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Woody Allen brings melodrama to the midway in ‘Wonder Wheel’

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Juno Temple takes in the Coney Island sights.
Photo: Amazon / Courtesy

Two stars

WONDER WHEEL Kate Winslet, Justin Timberlake, Juno Temple. Directed by Woody Allen. Rated PG-13. Opens Friday in select theaters.

It seems that nothing short of death will slow Woody Allen’s one-feature-a-year filmmaking pace, and the 82-year-old writer-director returns right on schedule with Wonder Wheel, another reheated morality play in the vein of his 2015 misfire Irrational Man. Set on New York’s Coney Island in the 1950s, Wonder Wheel starts out relatively breezy, with a miscast Justin Timberlake as Allen’s latest neurotic intellectual, a graduate student and aspiring playwright named Mickey Rubin, making extra money over the summer by working as a lifeguard. Mickey narrates the film and occasionally talks directly to the camera, and his self-professed fondness for melodrama and symbolism comes off as an excuse for Allen’s sloppy, amateurish writing.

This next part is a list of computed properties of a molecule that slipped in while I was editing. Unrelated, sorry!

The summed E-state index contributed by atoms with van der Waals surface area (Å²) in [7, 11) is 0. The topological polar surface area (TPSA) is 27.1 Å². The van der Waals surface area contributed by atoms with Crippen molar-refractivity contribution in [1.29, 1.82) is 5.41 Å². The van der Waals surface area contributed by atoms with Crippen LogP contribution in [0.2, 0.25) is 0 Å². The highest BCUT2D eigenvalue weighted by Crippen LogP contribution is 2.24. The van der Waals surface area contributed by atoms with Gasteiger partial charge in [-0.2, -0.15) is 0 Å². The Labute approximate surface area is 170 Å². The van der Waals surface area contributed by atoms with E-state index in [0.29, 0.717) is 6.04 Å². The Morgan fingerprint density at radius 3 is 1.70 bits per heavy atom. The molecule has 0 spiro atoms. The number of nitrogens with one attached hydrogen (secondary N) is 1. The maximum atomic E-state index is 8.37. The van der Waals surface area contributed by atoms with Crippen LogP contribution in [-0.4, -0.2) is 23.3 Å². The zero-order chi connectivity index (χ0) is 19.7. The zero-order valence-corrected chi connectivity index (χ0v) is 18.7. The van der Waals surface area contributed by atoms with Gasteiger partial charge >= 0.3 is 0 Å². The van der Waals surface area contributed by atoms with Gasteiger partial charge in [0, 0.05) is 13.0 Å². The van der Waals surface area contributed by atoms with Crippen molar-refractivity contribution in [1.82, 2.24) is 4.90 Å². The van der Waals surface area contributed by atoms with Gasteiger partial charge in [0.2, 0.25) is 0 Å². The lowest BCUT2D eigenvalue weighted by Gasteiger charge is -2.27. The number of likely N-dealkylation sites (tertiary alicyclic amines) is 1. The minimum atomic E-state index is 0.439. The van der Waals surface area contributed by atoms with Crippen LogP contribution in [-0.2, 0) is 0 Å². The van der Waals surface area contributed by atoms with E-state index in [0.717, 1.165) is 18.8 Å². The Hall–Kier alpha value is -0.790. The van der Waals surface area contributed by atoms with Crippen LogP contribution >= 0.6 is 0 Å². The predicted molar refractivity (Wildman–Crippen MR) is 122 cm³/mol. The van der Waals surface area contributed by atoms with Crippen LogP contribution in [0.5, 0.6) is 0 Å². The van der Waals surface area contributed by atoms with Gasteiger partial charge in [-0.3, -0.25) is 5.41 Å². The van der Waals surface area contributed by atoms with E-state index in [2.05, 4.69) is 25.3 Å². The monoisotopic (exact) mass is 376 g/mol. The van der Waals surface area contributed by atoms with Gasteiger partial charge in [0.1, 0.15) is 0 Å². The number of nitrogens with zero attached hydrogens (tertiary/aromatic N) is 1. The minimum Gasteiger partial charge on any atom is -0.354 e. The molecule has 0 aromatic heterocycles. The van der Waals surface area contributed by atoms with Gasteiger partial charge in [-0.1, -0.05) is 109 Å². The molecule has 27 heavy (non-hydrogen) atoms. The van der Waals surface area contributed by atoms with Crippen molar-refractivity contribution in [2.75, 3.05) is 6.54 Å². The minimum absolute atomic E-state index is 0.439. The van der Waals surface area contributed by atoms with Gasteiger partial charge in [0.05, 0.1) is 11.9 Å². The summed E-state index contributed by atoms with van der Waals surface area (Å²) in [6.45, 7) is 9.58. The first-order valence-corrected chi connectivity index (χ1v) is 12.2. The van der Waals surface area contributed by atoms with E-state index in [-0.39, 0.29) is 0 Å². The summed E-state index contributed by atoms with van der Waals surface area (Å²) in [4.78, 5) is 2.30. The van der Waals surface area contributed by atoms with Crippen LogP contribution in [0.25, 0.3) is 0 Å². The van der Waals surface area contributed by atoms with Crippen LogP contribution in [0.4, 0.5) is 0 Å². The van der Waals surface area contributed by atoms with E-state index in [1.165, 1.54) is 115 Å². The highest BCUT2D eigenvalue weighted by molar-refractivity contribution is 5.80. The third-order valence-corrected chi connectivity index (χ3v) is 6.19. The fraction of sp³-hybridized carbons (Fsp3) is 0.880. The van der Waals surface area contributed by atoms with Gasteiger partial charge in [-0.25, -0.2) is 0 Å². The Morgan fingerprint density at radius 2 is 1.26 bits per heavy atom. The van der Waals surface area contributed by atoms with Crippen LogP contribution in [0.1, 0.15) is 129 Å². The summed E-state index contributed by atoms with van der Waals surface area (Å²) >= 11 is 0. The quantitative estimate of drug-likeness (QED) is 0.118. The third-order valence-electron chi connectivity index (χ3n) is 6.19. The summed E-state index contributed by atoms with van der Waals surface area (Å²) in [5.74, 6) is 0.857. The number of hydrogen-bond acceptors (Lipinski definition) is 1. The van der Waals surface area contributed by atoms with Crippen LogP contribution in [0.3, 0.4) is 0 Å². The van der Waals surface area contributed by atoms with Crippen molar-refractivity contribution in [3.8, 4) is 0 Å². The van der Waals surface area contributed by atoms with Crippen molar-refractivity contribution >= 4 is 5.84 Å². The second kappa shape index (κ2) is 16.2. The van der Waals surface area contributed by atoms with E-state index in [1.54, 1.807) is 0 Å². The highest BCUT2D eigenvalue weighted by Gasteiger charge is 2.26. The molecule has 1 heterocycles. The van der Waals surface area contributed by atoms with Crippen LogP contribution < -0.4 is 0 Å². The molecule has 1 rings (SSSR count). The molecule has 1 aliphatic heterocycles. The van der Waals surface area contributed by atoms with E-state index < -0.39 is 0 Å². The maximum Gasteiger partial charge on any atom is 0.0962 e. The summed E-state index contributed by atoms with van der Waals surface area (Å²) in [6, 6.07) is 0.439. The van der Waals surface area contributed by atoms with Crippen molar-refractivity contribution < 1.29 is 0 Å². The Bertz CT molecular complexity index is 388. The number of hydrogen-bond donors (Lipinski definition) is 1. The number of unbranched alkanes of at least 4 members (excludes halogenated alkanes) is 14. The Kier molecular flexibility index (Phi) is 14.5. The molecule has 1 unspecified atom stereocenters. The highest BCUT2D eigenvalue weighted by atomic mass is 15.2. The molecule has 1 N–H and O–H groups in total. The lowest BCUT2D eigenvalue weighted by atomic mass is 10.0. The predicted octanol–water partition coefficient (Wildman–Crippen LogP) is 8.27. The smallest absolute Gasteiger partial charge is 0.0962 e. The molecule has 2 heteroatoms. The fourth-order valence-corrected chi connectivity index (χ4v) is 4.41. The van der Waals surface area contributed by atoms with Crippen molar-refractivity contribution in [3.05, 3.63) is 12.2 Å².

Kate Winslet tears into the role of harried, unfulfilled wife and mother Ginny Rannell, who works at a Coney Island diner and lives in an apartment just above the noise and lights of the midway, with her husband Humpty (Jim Belushi) and her young son, a budding pyromaniac. Allen gives Winslet a lot of long, tortured monologues, shooting much of the movie in long takes inside Ginny and Humpty’s cramped apartment. That gives the movie the feel of a stage production, and the storyline about an affair between Ginny and Mickey (who then falls for Ginny’s mob-connected stepdaughter, played by Juno Temple) unfolds like a freshman drama class take on Tennessee Williams.

Timberlake is completely out of place as the brainy, analytical Mickey, and while Winslet brings passion and energy to Ginny, Allen’s dialogue is so stilted and artificial that no amount of Serious Acting can make it convincing or meaningful. Legendary cinematographer Vittorio Storaro ensures that every frame looks gorgeous, the lurid emotions bathed in the lurid colors of the Coney Island lights, but nothing his camera captures has any genuine life to it.

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